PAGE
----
Sunday, September 21, 2008

Words that Mean Something

Matthew 21:23-32 (September 28, 2008)

I don't know that I've ever preached on this text before. As it so happens, because I'm doing a special series right now based on my congregation's mission statement, I won't be preaching on it this year. However, some time ago I said "yes" when asked if I would prepare some comments for this week, and I've learned that it's important to honor one's commitments....

Two sons were told by their father that there was work to be done. One refuses to work, but later changes his mind. The other says "OK, I'll do it," but then does not go.

In looking through various online commentaries and sermons, I find that many preachers ignore the original context. The son who says he'll go but then changes his mind represents the religious leaders of Jesus' day. They said they'd follow, but their actions have not backed up their words.

I think I've skipped preaching on this for two reasons: one, I didn't want to risk making it sound as if Jesus' harsh words toward the religious leaders should be directed at all Jews. It would take some work to explain this in a way that adequately portrays the context as well as being appropriate to the gospel. And second, the basic idea of the parable--that words are meaningless if they're inconsistent with one's actions--seems so simple, like something a parent tells a young child, that it would be insulting to preach this to a congregation.

And yet, people do often say one thing and then do another. "Who will help out at the church workday?" Fifteen hands go up, but when the work day arrives, only three are present. What happened to the other twelve? They said they'd be there. Where are they?

Words are important. Or at least, they should be. And yes, it is a lesson that parents teach their children. I tell my own sons to do something. I tell them repeatedly. "OK, Dad!" But it doesn't get done. They call each other names, and when upset, will even yell, "I hate you!" Do they mean it? Not really. Yet they need to realize that words have power. In this case, the power to hurt.

But it's not just children who need that message. I admit, I was tempted to send in a note saying, "I'm taking a brief break from the lectionary and so am unable to post on the blog this week." Wouldn't that have been ironic?

"Yes, I'll go do the work." "Yes, Jesus, I'll follow you." Those are powerful words. But they become meaningless if they are inconsistent with one's actions.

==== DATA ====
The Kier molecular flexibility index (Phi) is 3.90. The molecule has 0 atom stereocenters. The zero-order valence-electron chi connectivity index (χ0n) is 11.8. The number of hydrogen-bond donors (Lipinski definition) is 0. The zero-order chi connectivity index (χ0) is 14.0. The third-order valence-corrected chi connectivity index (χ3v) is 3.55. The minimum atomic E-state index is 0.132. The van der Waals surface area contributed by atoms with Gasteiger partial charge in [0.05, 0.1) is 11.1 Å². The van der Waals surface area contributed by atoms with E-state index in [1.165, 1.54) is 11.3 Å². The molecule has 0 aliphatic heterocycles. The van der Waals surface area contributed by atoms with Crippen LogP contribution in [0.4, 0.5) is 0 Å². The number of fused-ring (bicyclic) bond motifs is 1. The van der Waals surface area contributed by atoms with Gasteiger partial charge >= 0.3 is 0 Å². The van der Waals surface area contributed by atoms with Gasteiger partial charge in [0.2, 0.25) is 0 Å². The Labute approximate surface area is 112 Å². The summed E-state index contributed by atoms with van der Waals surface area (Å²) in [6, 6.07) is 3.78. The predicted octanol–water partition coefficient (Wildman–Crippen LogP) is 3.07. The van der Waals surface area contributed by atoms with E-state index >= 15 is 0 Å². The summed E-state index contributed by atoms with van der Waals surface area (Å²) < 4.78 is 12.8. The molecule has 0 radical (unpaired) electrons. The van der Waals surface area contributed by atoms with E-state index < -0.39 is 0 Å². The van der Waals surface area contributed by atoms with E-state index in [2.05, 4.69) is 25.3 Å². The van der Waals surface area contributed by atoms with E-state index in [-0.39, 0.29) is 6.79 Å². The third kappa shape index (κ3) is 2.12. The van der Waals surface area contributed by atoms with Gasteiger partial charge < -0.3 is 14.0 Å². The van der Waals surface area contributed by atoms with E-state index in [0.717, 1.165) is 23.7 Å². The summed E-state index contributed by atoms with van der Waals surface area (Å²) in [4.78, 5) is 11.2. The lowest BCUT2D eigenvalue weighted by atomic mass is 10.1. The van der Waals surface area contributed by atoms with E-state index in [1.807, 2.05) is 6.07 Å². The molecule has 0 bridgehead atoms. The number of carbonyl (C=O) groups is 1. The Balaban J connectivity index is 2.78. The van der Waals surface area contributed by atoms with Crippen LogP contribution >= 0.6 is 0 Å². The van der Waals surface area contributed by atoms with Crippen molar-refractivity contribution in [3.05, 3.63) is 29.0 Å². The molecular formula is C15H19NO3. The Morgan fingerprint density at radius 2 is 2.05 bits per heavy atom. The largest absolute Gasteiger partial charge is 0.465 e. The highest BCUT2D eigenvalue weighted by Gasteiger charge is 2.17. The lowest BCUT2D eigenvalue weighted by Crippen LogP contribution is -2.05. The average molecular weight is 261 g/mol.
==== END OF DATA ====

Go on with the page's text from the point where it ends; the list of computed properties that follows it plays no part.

More on this theme can be found in a previous post by Dan Mayes here.


revsharkie said...

When I was growing up my dad owned a restaurant. One summer I was working there, and so was a friend of mine, Raymond. He was a dishwasher, and I usually worked on the serving line or at the cash register.

There came a Saturday when Raymond was scheduled to work the pot sink, but he had to go out of town for a family function. So I told him I'd take his place.

My dad asked me, "Are you sure you want to do that? It's hard work." I assured him I could, and would.

Saturday came. My parents were out of town, and I'd been up late the night before. The pot sink shift started at 7:30 in the morning. I woke up at 7 and thought, "I really don't want to work today," so I went back to sleep.

At 7:45 the fellow who was supervising the kitchen called me. "Are you coming in?" I told him no.

Monday afternoon when I appeared for work on the line, my dad called me into his office. He said, "Johnny told me you didn't come in Saturday, after you said you would. It left him in a real bind. I was just sure no daughter of mine would do that." But I had.

fester said...

I think that we need to be careful with this text comming up at this time of the year. as many of our churces are in the beginning of our stewardship campains i think it can be so easy to simply take this as a way to enter into stewardhsip. we promise to make a pledge we should follow through, but this is too simple. i think that we need to take this to the further extent:

after comming out of the batismal waters, did we immediatly join into the ministry of the churhc. After dying with Christ and rising again did we join into Christ's ministry with him.

a large majority of the people need to be reminded that thier promise is not just to go to church and give money, and this text is more than just a promise to do waht we say. we need to live the life that our baptism calls us all to.

Danny Bradfield said...


Your comments are true, and relate to some thoughts that have been floating around in my mind for some time. Specifically, what are the expectations of membership in the church?

I believe that last month's DisciplesWorld had an article about a church which have very specific expectations for its members, and that each year, members needed to re-commit to being members and fulfilling those expectations.

I don't think my congregation (or most Disciples congregations) would go for the idea of being presented a list of expectations for membership. On the other hand, I am thinking about asking various members what they feel are expectations for members, and possibly compiling a list and printing it in the newsletter.

Dan Mayes said...


That's a good idea.
I think I might borrow that one from you.


The Transformer said...

We have some very clear expectations for members of the church I serve. It has been my experience that people live up or down to whatever the expectations are.